Of course, Ayala isn't the only company applying ecological solutions to wastewater treatment. There's John Todd Ecological Design, possibly the most popular of them all, or at least the one with the most media coverage; Natural Systems International, who co-designed Sidwell's educational wetland; and Worrell Water Technologies, who holds, to our surprise when we first learned of it, the registered trademark for Living Machine®. It's a crowded field, thankfully.

But who besides Ayala is also working on contested terrain? Who could also say that their artificial wetlands have a geopolitical dimension to them? We're not saying that Ayala's eco-machines are co-conspirators, but who else could possibly say that theirs might be helping to entrench settlement of lands with varying narratives of provenance, with conflicting claims of true ownership? Who else is potentially employing Nature, albeit a Frankenstein version of it, as an instrument of occupation and hegemony, of erasure and amnesia? Who else could be, just maybe, quite possibly, after the deepest parts of our spatialist hearts?
The Artificial Desert Lake of Turkmenistan
Golden Age Lake

Setting the stage for the Central Asian Hydrological War — a side conflict of the future Great Sino-Indian Hydrological War — Turkmenistan has started flooding a natural depression with runoff water funneled from the country's heavily irrigated cotton fields via a network of canals. The goal is to create an artificial lake in the middle of the desert.

Because it's called the Golden Age Lake, one wonders if the country's former nutso overlord, Saparmurat "Turkmenbashi" Niyazov, who dreamt up this “Soviet-style engineering feat,” and his (perhaps equally nutso) successor who's continuing apace with the project, got the idea for the name from the ancient nutso Nero and the artificial lake he landscaped for his Golden House.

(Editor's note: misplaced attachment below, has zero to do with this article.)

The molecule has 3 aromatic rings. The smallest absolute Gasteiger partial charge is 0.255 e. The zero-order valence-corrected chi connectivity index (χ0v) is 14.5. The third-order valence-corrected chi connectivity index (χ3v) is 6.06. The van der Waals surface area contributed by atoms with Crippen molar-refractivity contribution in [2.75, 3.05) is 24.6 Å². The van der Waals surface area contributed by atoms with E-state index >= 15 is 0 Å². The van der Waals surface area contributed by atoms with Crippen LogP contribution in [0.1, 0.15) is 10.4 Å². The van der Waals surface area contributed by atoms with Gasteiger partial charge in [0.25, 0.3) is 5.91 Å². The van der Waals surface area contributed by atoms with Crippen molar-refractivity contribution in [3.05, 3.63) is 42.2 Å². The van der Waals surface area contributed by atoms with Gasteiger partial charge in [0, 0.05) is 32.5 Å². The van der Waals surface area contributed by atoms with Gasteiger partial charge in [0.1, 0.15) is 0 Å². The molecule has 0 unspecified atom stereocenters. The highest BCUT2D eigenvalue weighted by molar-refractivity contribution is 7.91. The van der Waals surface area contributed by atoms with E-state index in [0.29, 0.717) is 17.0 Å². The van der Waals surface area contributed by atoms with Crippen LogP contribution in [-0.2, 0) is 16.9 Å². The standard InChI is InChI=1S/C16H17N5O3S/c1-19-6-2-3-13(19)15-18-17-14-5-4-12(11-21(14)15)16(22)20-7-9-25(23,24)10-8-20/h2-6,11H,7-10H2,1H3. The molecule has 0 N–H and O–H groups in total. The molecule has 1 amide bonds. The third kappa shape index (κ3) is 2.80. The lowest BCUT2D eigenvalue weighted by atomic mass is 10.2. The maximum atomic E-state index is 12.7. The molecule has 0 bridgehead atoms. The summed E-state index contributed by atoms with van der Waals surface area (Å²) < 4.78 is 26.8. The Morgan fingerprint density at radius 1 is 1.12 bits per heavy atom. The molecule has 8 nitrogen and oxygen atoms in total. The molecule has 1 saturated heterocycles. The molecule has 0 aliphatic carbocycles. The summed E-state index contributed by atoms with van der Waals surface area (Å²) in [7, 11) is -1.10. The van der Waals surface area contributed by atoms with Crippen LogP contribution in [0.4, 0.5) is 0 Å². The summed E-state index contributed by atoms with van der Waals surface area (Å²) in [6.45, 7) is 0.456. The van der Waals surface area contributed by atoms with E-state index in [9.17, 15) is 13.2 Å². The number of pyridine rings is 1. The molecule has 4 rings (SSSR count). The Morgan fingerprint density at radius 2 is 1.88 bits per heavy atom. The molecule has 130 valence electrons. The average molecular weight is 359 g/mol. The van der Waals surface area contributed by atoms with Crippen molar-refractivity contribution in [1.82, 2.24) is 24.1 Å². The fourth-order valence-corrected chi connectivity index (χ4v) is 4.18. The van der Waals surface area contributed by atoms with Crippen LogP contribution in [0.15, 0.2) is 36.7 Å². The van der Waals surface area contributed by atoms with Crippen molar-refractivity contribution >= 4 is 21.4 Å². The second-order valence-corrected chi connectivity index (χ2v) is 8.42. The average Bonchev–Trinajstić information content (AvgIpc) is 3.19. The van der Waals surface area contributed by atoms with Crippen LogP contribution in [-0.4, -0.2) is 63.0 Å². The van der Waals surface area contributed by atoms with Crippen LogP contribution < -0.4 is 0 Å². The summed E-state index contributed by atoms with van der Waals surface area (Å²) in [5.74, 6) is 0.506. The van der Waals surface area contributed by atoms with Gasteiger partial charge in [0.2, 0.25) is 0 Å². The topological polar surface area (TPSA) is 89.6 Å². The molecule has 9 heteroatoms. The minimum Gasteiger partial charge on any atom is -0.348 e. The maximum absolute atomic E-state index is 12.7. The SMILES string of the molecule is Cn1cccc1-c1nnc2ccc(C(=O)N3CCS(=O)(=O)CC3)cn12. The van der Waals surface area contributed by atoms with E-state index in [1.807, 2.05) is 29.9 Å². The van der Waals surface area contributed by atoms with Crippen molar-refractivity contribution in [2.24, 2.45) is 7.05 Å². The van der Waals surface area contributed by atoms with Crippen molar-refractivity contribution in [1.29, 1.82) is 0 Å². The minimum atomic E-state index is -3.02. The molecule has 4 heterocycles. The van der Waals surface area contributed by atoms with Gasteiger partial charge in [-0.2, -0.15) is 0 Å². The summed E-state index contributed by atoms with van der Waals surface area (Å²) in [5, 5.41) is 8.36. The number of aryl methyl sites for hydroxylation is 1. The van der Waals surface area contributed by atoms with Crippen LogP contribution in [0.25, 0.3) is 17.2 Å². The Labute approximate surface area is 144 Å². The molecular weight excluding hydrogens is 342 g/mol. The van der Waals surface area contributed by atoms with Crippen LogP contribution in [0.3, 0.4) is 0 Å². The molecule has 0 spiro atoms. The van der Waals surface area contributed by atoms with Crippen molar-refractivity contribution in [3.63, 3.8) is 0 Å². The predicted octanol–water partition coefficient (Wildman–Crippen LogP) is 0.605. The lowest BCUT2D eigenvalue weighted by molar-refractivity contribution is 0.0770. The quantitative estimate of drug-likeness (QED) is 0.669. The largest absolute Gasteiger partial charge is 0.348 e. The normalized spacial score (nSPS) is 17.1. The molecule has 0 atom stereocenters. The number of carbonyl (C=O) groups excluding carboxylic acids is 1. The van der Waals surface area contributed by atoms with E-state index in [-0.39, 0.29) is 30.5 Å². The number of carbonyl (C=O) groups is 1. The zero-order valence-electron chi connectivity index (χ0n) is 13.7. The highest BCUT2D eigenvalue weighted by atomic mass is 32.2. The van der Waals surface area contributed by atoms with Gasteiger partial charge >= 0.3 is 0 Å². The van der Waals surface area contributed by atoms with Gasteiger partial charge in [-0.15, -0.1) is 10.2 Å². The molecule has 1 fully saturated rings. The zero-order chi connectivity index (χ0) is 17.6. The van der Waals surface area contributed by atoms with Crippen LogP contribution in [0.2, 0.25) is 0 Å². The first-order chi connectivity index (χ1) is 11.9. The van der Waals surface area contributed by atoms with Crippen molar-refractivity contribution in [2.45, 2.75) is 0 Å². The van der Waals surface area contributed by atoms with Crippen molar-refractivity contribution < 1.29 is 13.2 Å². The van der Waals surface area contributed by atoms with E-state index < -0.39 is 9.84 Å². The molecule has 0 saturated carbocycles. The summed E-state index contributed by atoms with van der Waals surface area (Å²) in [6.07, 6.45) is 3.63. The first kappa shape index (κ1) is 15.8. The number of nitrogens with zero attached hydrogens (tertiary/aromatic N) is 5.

In any case, the lake will be huge, almost 2,000 square kilometers (770 square miles) with a depth of around 70 meters (230 feet). Another estimate puts the lake at 3,500 square kilometers, or nearly the area of Utah's Great Salt Lake.

Project boosters say it will make the desert bloom; open up degraded areas for agriculture, thus increasing food production and security; attract migrating wildlife; and ensure the nation's water security in a region of severe water scarcity.

Critics counter by saying that the lake may never fill up, as the water will evaporate and leech faster that it could collect, leaving behind unevaporated salt and chemicals spread out all over the desert for winds to pick up and coalesce into toxic dustclouds that will cross borders into other countries.

Moreover, these skeptics predict that Turkmenistan will compensate by siphoning off water from Amu Darya river, which Uzbekistan relies on for irrigation, thus further angering its neighbors.

Unadulterated optimists and eternal give-damners will imagine the creation of a techno-utopia in which petroleum-guzzling treatment plants are replaced with constructed wetlands lush with genetically modified phytoremediators to purify agricultural runoff laden with pesticides and fertilizers; water-guzzling fields with post-botanical farms yielding record bushels from just a tiny amount of water; miles of canals that are no more than elongated salt ponds with an innovative water distribution and collection network; and an artificial Dead Sea with an actually thriving wildlife preserve, unironically dubbed the Hydrological Peace Park of Central Asia.